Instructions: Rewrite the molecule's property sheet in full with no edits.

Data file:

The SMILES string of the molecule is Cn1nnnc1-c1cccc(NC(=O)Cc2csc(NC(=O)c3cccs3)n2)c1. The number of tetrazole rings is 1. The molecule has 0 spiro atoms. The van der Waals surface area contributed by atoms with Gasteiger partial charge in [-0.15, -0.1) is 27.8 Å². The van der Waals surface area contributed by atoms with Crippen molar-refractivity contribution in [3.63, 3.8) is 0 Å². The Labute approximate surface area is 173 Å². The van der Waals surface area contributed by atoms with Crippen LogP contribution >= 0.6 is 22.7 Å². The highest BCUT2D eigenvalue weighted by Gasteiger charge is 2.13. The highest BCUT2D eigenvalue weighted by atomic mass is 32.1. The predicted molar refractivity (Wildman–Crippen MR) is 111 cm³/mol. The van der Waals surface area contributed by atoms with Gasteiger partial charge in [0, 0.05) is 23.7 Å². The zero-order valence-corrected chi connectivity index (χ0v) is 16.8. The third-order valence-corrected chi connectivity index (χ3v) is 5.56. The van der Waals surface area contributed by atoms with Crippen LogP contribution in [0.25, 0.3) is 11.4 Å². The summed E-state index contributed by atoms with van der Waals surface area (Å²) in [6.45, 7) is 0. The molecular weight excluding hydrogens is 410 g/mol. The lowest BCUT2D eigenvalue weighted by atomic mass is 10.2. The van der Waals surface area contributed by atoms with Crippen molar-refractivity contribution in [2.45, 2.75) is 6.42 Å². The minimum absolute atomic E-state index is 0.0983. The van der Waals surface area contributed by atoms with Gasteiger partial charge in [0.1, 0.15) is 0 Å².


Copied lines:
The SMILES string of the molecule is Cn1nnnc1-c1cccc(NC(=O)Cc2csc(NC(=O)c3cccs3)n2)c1. The number of tetrazole rings is 1. The molecule has 0 spiro atoms. The van der Waals surface area contributed by atoms with Gasteiger partial charge in [-0.15, -0.1) is 27.8 Å². The van der Waals surface area contributed by atoms with Crippen molar-refractivity contribution in [3.63, 3.8) is 0 Å². The Labute approximate surface area is 173 Å². The van der Waals surface area contributed by atoms with Crippen LogP contribution >= 0.6 is 22.7 Å². The highest BCUT2D eigenvalue weighted by Gasteiger charge is 2.13. The highest BCUT2D eigenvalue weighted by atomic mass is 32.1. The predicted molar refractivity (Wildman–Crippen MR) is 111 cm³/mol. The van der Waals surface area contributed by atoms with Gasteiger partial charge in [0, 0.05) is 23.7 Å². The zero-order valence-corrected chi connectivity index (χ0v) is 16.8. The third-order valence-corrected chi connectivity index (χ3v) is 5.56. The van der Waals surface area contributed by atoms with Crippen LogP contribution in [0.25, 0.3) is 11.4 Å². The summed E-state index contributed by atoms with van der Waals surface area (Å²) in [6.45, 7) is 0. The molecular weight excluding hydrogens is 410 g/mol. The lowest BCUT2D eigenvalue weighted by atomic mass is 10.2. The van der Waals surface area contributed by atoms with Crippen molar-refractivity contribution in [2.45, 2.75) is 6.42 Å². The minimum absolute atomic E-state index is 0.0983. The van der Waals surface area contributed by atoms with Gasteiger partial charge in [0.1, 0.15) is 0 Å².